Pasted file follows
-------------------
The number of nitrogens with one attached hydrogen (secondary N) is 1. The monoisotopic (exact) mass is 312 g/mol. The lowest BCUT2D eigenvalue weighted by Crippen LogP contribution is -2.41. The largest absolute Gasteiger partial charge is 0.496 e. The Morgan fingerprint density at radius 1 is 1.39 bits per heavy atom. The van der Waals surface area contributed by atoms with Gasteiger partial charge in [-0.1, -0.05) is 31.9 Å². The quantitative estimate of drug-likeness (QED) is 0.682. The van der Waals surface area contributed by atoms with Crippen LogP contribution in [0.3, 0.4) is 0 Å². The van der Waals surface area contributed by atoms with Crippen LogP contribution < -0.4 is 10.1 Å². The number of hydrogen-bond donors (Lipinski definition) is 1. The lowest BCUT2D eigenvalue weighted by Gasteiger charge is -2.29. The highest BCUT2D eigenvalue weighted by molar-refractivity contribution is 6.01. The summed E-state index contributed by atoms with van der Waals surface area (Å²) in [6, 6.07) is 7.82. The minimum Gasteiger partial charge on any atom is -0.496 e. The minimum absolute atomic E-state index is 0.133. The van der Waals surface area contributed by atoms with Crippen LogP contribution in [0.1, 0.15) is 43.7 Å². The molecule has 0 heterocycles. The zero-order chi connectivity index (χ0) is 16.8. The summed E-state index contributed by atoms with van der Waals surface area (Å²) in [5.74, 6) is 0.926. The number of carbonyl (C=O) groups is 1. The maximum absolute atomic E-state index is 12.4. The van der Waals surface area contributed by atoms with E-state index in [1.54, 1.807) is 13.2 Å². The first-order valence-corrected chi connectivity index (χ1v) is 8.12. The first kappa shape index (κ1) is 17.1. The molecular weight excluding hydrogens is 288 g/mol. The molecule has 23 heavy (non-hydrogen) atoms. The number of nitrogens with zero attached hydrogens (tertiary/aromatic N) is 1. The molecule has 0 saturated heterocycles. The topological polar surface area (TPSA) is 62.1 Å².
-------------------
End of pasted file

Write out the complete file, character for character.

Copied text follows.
The number of nitrogens with one attached hydrogen (secondary N) is 1. The monoisotopic (exact) mass is 312 g/mol. The lowest BCUT2D eigenvalue weighted by Crippen LogP contribution is -2.41. The largest absolute Gasteiger partial charge is 0.496 e. The Morgan fingerprint density at radius 1 is 1.39 bits per heavy atom. The van der Waals surface area contributed by atoms with Gasteiger partial charge in [-0.1, -0.05) is 31.9 Å². The quantitative estimate of drug-likeness (QED) is 0.682. The van der Waals surface area contributed by atoms with Crippen LogP contribution in [0.3, 0.4) is 0 Å². The van der Waals surface area contributed by atoms with Crippen LogP contribution < -0.4 is 10.1 Å². The number of hydrogen-bond donors (Lipinski definition) is 1. The lowest BCUT2D eigenvalue weighted by Gasteiger charge is -2.29. The highest BCUT2D eigenvalue weighted by molar-refractivity contribution is 6.01. The summed E-state index contributed by atoms with van der Waals surface area (Å²) in [6, 6.07) is 7.82. The minimum Gasteiger partial charge on any atom is -0.496 e. The minimum absolute atomic E-state index is 0.133. The van der Waals surface area contributed by atoms with Crippen LogP contribution in [0.1, 0.15) is 43.7 Å². The molecule has 0 heterocycles. The zero-order chi connectivity index (χ0) is 16.8. The summed E-state index contributed by atoms with van der Waals surface area (Å²) in [5.74, 6) is 0.926. The number of carbonyl (C=O) groups is 1. The maximum absolute atomic E-state index is 12.4. The van der Waals surface area contributed by atoms with E-state index in [1.54, 1.807) is 13.2 Å². The first-order valence-corrected chi connectivity index (χ1v) is 8.12. The first kappa shape index (κ1) is 17.1. The molecular weight excluding hydrogens is 288 g/mol. The molecule has 23 heavy (non-hydrogen) atoms. The number of nitrogens with zero attached hydrogens (tertiary/aromatic N) is 1. The molecule has 0 saturated heterocycles. The topological polar surface area (TPSA) is 62.1 Å².